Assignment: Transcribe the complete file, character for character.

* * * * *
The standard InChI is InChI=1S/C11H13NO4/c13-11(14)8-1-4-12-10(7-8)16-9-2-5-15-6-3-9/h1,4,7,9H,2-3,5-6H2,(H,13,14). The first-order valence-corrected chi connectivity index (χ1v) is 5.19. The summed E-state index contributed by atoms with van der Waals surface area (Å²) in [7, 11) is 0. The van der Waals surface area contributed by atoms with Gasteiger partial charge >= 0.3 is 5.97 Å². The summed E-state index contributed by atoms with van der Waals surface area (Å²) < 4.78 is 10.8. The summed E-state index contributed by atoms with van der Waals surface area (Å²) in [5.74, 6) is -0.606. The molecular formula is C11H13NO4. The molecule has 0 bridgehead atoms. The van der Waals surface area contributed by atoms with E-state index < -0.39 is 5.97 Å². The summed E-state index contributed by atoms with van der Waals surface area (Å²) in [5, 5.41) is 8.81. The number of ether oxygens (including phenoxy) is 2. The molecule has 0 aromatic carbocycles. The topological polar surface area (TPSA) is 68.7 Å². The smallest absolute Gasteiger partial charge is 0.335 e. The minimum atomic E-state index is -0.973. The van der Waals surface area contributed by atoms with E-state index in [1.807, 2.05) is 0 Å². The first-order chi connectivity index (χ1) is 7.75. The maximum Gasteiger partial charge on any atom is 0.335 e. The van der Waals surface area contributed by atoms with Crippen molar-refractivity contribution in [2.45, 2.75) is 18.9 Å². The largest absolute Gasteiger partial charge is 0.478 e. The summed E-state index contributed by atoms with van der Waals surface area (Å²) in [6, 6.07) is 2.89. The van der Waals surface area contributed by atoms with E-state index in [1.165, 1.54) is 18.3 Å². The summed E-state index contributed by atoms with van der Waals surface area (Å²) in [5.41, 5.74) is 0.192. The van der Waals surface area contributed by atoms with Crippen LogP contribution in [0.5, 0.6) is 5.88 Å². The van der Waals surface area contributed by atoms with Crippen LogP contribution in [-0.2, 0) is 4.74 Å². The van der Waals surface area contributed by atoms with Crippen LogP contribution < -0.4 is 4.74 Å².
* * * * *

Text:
The standard InChI is InChI=1S/C11H13NO4/c13-11(14)8-1-4-12-10(7-8)16-9-2-5-15-6-3-9/h1,4,7,9H,2-3,5-6H2,(H,13,14). The first-order valence-corrected chi connectivity index (χ1v) is 5.19. The summed E-state index contributed by atoms with van der Waals surface area (Å²) in [7, 11) is 0. The van der Waals surface area contributed by atoms with Gasteiger partial charge >= 0.3 is 5.97 Å². The summed E-state index contributed by atoms with van der Waals surface area (Å²) < 4.78 is 10.8. The summed E-state index contributed by atoms with van der Waals surface area (Å²) in [5.74, 6) is -0.606. The molecular formula is C11H13NO4. The molecule has 0 bridgehead atoms. The van der Waals surface area contributed by atoms with E-state index < -0.39 is 5.97 Å². The summed E-state index contributed by atoms with van der Waals surface area (Å²) in [5, 5.41) is 8.81. The number of ether oxygens (including phenoxy) is 2. The molecule has 0 aromatic carbocycles. The topological polar surface area (TPSA) is 68.7 Å². The smallest absolute Gasteiger partial charge is 0.335 e. The minimum atomic E-state index is -0.973. The van der Waals surface area contributed by atoms with E-state index in [1.807, 2.05) is 0 Å². The first-order chi connectivity index (χ1) is 7.75. The maximum Gasteiger partial charge on any atom is 0.335 e. The van der Waals surface area contributed by atoms with Crippen molar-refractivity contribution in [2.45, 2.75) is 18.9 Å². The largest absolute Gasteiger partial charge is 0.478 e. The summed E-state index contributed by atoms with van der Waals surface area (Å²) in [6, 6.07) is 2.89. The van der Waals surface area contributed by atoms with E-state index in [1.165, 1.54) is 18.3 Å². The summed E-state index contributed by atoms with van der Waals surface area (Å²) in [5.41, 5.74) is 0.192. The van der Waals surface area contributed by atoms with Crippen LogP contribution in [0.5, 0.6) is 5.88 Å². The van der Waals surface area contributed by atoms with Crippen LogP contribution in [-0.2, 0) is 4.74 Å². The van der Waals surface area contributed by atoms with Crippen LogP contribution < -0.4 is 4.74 Å².